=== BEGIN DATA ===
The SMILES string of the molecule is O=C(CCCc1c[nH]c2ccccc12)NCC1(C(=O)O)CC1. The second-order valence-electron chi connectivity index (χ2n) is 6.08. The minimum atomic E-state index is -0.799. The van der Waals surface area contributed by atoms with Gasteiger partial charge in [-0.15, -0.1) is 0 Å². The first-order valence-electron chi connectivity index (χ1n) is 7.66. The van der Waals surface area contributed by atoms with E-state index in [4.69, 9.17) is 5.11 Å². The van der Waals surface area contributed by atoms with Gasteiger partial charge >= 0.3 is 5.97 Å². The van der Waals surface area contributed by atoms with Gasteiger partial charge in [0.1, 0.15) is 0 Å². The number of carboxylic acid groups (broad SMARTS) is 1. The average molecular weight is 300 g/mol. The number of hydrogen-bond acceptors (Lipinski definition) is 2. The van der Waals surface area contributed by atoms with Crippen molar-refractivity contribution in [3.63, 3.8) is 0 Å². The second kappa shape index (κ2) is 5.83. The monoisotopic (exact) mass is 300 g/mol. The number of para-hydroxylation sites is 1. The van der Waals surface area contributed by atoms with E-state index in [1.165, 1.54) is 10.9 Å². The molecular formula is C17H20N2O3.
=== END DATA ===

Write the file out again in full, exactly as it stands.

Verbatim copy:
The SMILES string of the molecule is O=C(CCCc1c[nH]c2ccccc12)NCC1(C(=O)O)CC1. The second-order valence-electron chi connectivity index (χ2n) is 6.08. The minimum atomic E-state index is -0.799. The van der Waals surface area contributed by atoms with Gasteiger partial charge in [-0.15, -0.1) is 0 Å². The first-order valence-electron chi connectivity index (χ1n) is 7.66. The van der Waals surface area contributed by atoms with E-state index in [4.69, 9.17) is 5.11 Å². The van der Waals surface area contributed by atoms with Gasteiger partial charge >= 0.3 is 5.97 Å². The van der Waals surface area contributed by atoms with Gasteiger partial charge in [0.1, 0.15) is 0 Å². The number of carboxylic acid groups (broad SMARTS) is 1. The average molecular weight is 300 g/mol. The number of hydrogen-bond acceptors (Lipinski definition) is 2. The van der Waals surface area contributed by atoms with Crippen molar-refractivity contribution in [3.63, 3.8) is 0 Å². The second kappa shape index (κ2) is 5.83. The monoisotopic (exact) mass is 300 g/mol. The number of para-hydroxylation sites is 1. The van der Waals surface area contributed by atoms with E-state index in [1.165, 1.54) is 10.9 Å². The molecular formula is C17H20N2O3.